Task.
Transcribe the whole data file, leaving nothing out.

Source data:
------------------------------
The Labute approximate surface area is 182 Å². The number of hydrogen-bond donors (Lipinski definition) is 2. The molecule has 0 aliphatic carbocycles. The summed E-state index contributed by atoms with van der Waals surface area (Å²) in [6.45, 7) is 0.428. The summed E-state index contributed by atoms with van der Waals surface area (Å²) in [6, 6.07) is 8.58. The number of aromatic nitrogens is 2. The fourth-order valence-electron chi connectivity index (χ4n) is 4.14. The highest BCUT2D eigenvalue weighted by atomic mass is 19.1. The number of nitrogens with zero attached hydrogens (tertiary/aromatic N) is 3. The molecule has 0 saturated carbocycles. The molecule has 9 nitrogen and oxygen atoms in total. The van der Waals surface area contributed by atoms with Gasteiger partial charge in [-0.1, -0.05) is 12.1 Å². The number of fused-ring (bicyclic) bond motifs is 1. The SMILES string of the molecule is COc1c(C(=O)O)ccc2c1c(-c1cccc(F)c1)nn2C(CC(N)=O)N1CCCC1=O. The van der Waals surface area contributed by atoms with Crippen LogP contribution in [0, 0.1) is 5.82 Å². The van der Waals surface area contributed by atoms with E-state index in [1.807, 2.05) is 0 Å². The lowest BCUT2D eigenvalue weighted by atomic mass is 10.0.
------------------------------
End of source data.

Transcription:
The Labute approximate surface area is 182 Å². The number of hydrogen-bond donors (Lipinski definition) is 2. The molecule has 0 aliphatic carbocycles. The summed E-state index contributed by atoms with van der Waals surface area (Å²) in [6.45, 7) is 0.428. The summed E-state index contributed by atoms with van der Waals surface area (Å²) in [6, 6.07) is 8.58. The number of aromatic nitrogens is 2. The fourth-order valence-electron chi connectivity index (χ4n) is 4.14. The highest BCUT2D eigenvalue weighted by atomic mass is 19.1. The number of nitrogens with zero attached hydrogens (tertiary/aromatic N) is 3. The molecule has 0 saturated carbocycles. The molecule has 9 nitrogen and oxygen atoms in total. The van der Waals surface area contributed by atoms with Gasteiger partial charge in [-0.1, -0.05) is 12.1 Å². The number of fused-ring (bicyclic) bond motifs is 1. The SMILES string of the molecule is COc1c(C(=O)O)ccc2c1c(-c1cccc(F)c1)nn2C(CC(N)=O)N1CCCC1=O. The van der Waals surface area contributed by atoms with Crippen LogP contribution in [0, 0.1) is 5.82 Å². The van der Waals surface area contributed by atoms with E-state index in [1.807, 2.05) is 0 Å². The lowest BCUT2D eigenvalue weighted by atomic mass is 10.0.